anti vaxxers

Tags:

Health • Healthcare Entertainment • Celebrities Health • Pharmaceuticals

Eps 24: anti vaxxers

The too lazy to register an account podcast

Refusing vaccines started back in the early 1800s when the smallpox vaccine started being used in large numbers.
Some people don't get flu vaccines for themselves or for their children.
Most side effects from the flu vaccine are mild and go away within 1 to 2 days.

Seed data: Link 1, Link 2
Host image: StyleGAN neural net
Content creation: GPT-2, transformers, CTRL

Host

Louis Miles

Louis Miles

Podcast Content
We do not know how many people would actually reject the COVID-19 vaccine, but overall support for vaccines remains high. Last week, a now-deleted YouTube video circulating wild conspiracy theories about a pandemic, claiming the vaccine would kill millions, received more than 8 million views. In April, he carried a placard with anti-vaccine slogans at a rally in California to protest the lockout.
Researchers studying vaccine opposition movements say they are concerned that the message could undermine efforts to achieve herd immunity against the new coronavirus. With scientists racing to develop a vaccine against COVID-19, there is concern that their efforts could be undermined.
Researchers studying the activists' tactics say their message could hamper efforts to build herd immunity to the new coronavirus by vaccinating. Concerns about the safety of vaccines, combined with complacency about their usefulness in combating disease, have led to a decline in vaccination rates in Western countries in recent years.
Neil Johnson, professor of physics at GWU, warns that so-called "anti-vaxxers" in the US and other countries could gain access to future coronavirus vaccines and influence their uptake if they become available.
Experts say scientists and vaccine advocates need to engage on social media to combat misinformation about vaccines. As the coronavirus continues to spread around the world, vaccination critics who rely on "junk science" are protesting against the coronavirus vaccine. A recent study published in Nature looked at more than 1,000 anti-vaxxers in the US and other countries in 2019 and found that anti-vaxxers are more likely to engage with ideologies that seem to be hiding around vaccines.
Benbrook, a mother who asked not to give her last name for fear that her family might be targeted by vaccination advocates, says she fears she may be forced to vaccinate her 2-year-old daughter in the event of a global pandemic. Anti-vaxxers have been campaigning against vaccines on social media for years, but the potential impact of these efforts is far more serious now that there is a virus and the virus is on its way to the US and other parts of the world. On the whole, opponents of vaccines believe that vaccines are a tool of government control that enriches large pharmaceutical companies and does lasting damage to people's health, so they are probably the only way out.
In Texas, students must be vaccinated before going to school, and in some states, such as California and New York, they must be vaccinated.
In 2003, lawmakers passed a law allowing children to apply for an exemption on "grounds of conscience," including religious belief, provided parents sign an affidavit. Dislikes of vaccination often stem from misinformation that fuels anxiety, not from a lack of knowledge about vaccine safety.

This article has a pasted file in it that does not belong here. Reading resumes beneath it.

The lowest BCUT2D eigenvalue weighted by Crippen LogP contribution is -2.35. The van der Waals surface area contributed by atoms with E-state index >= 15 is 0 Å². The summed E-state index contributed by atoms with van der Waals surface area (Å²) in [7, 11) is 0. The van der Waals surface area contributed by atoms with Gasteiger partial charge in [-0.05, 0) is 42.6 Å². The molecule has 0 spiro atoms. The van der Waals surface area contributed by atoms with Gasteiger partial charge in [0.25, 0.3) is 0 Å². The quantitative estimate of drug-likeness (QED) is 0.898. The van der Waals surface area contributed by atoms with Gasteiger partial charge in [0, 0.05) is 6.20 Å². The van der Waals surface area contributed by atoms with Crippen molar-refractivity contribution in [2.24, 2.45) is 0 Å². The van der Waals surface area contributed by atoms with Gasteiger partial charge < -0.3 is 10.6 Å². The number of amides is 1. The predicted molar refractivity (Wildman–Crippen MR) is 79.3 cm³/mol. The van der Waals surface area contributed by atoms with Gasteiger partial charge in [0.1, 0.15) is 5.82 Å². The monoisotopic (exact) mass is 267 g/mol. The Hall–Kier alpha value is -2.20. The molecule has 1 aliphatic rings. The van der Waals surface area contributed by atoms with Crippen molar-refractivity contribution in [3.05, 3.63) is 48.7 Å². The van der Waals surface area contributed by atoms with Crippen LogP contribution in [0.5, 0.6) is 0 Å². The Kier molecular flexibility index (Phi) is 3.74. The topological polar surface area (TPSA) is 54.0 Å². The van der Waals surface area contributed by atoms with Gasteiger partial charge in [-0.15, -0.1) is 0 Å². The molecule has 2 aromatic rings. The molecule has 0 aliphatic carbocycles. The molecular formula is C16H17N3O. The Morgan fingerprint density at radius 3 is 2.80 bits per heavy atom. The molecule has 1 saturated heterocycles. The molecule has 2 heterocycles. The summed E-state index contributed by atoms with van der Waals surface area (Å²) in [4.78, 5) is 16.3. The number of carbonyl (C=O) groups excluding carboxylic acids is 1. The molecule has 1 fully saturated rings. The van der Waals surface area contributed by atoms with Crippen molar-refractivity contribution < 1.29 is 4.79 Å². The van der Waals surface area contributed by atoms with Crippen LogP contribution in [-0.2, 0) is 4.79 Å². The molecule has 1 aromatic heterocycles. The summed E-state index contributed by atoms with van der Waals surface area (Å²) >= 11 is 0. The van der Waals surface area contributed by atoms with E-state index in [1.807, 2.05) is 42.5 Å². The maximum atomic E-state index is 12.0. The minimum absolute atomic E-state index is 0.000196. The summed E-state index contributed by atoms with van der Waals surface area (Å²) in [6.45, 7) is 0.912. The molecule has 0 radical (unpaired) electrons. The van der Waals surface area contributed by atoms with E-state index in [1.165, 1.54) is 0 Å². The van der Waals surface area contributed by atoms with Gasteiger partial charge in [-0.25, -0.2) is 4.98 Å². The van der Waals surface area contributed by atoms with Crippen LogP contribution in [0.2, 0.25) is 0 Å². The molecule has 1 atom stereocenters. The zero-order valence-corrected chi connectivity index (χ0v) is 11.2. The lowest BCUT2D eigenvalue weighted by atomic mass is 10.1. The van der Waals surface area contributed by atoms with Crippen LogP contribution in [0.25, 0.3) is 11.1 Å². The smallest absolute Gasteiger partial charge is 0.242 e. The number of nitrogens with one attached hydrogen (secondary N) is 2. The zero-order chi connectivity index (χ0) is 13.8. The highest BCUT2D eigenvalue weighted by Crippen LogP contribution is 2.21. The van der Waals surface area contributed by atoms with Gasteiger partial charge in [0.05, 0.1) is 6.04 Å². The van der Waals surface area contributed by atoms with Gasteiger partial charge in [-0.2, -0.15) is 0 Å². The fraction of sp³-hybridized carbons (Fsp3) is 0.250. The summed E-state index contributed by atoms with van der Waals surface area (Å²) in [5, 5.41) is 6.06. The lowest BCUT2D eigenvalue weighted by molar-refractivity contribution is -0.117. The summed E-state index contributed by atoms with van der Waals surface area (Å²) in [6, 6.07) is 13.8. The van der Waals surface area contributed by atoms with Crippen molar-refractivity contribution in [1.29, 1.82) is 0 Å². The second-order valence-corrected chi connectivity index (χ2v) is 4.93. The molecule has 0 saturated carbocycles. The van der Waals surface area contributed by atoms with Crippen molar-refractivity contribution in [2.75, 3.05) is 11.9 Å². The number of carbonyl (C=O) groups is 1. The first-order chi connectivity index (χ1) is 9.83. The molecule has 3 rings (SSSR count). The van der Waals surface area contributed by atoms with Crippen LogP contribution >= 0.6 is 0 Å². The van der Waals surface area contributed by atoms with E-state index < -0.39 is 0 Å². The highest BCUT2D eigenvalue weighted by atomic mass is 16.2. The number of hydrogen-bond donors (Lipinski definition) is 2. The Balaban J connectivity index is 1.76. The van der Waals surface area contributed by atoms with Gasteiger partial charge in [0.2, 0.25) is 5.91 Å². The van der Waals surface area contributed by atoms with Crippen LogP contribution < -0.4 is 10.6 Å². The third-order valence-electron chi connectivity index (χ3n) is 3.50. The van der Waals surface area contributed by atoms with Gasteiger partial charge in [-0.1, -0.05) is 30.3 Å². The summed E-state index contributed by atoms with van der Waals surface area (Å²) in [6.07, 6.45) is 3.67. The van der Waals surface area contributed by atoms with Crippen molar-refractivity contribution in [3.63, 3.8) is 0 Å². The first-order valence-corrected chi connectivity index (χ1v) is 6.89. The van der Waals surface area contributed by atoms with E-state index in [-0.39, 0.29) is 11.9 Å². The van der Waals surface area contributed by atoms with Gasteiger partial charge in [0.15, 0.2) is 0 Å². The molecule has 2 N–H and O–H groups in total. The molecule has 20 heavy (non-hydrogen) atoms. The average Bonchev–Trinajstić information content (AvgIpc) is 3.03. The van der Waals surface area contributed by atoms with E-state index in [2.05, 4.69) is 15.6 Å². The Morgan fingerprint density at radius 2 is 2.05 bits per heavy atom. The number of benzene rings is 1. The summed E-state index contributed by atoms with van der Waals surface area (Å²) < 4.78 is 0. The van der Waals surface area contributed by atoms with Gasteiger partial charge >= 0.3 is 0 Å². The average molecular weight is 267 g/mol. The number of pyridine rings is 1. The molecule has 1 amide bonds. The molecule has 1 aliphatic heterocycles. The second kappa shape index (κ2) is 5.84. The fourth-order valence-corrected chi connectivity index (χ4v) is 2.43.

Although more children are vaccinated today than in the last decade, new outbreaks of preventable diseases are threatening these children's lives. Recently, a disease once considered eradicated, measles, mumps and rubella (MMR), spread in the United States, forcing the state of New York to deal with a new outbreak (Figure 2). Although the World Health Organization calls this a vaccine delay, there are dire consequences resulting from a lack of knowledge about vaccine safety and its potential for adverse effects on children's health.
Floyd Sears's views were influential, and the Vaccine Conversation podcast has been downloaded more than 1.5 million times since its release, but it has gained no public awareness and likely contributed to outbreaks of diseases such as measles and whooping cough. Experts say the trend shows no sign of sceptics changing their minds about vaccines, even in the face of a global pandemic that has already claimed more than 138,000 lives. While vaccine skeptics question the need for medical immunization, advocates of health and medical freedom tend to oppose mandatory medical interventions.
On 31 March, the White House Coronavirus Task Force predicted that between 100,000 and 240,000 people could die in the United States alone, despite efforts to contain the spread of the virus. Protesters plan to gather in San Francisco on Tuesday to demand that Governor Gavin Newsom waive their right to free speech and worship in response to the spread of the Coronavirus pandemic - so people can practice their God.
If that sounds familiar, it is because it is essentially the same message that demonstrators are using to protest a law that makes it more difficult for students to be exempt from mandatory vaccinations. Demonstrators frame their position as defending personal choices, because the bill does not deny parents the right to leave their children in the hands of their parents, but rather prevents unvaccinated children from being enrolled in public schools, where other people's children's health may be at risk.
In the wake of the Covid 19 wave, a UNICEF report warned that more than 117 million children are at risk of losing their lives - saving measles vaccinations.